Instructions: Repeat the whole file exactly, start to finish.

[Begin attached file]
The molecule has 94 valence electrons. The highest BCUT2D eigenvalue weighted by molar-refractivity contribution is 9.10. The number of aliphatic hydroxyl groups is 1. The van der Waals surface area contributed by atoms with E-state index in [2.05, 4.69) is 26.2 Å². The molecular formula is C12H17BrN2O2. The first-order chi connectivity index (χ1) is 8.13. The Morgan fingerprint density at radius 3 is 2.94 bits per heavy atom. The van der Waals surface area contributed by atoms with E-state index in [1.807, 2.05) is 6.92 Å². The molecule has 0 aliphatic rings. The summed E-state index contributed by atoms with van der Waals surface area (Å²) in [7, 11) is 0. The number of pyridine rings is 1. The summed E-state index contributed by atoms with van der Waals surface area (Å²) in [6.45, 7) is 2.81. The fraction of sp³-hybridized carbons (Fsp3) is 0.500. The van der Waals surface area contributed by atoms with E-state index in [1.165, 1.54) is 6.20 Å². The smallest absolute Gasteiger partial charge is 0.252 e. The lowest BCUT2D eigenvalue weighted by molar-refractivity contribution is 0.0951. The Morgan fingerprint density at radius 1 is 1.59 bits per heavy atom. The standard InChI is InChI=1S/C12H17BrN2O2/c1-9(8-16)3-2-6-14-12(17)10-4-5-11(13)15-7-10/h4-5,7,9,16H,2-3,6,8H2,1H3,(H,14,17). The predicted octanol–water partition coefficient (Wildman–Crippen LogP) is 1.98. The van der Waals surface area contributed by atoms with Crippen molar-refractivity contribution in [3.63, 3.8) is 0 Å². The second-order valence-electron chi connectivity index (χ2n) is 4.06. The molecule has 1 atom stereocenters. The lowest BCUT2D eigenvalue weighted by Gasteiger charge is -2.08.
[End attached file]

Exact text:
The molecule has 94 valence electrons. The highest BCUT2D eigenvalue weighted by molar-refractivity contribution is 9.10. The number of aliphatic hydroxyl groups is 1. The van der Waals surface area contributed by atoms with E-state index in [2.05, 4.69) is 26.2 Å². The molecular formula is C12H17BrN2O2. The first-order chi connectivity index (χ1) is 8.13. The Morgan fingerprint density at radius 3 is 2.94 bits per heavy atom. The van der Waals surface area contributed by atoms with E-state index in [1.807, 2.05) is 6.92 Å². The molecule has 0 aliphatic rings. The summed E-state index contributed by atoms with van der Waals surface area (Å²) in [7, 11) is 0. The number of pyridine rings is 1. The summed E-state index contributed by atoms with van der Waals surface area (Å²) in [6.45, 7) is 2.81. The fraction of sp³-hybridized carbons (Fsp3) is 0.500. The van der Waals surface area contributed by atoms with E-state index in [1.165, 1.54) is 6.20 Å². The smallest absolute Gasteiger partial charge is 0.252 e. The lowest BCUT2D eigenvalue weighted by molar-refractivity contribution is 0.0951. The Morgan fingerprint density at radius 1 is 1.59 bits per heavy atom. The standard InChI is InChI=1S/C12H17BrN2O2/c1-9(8-16)3-2-6-14-12(17)10-4-5-11(13)15-7-10/h4-5,7,9,16H,2-3,6,8H2,1H3,(H,14,17). The predicted octanol–water partition coefficient (Wildman–Crippen LogP) is 1.98. The van der Waals surface area contributed by atoms with Crippen molar-refractivity contribution in [3.63, 3.8) is 0 Å². The second-order valence-electron chi connectivity index (χ2n) is 4.06. The molecule has 1 atom stereocenters. The lowest BCUT2D eigenvalue weighted by Gasteiger charge is -2.08.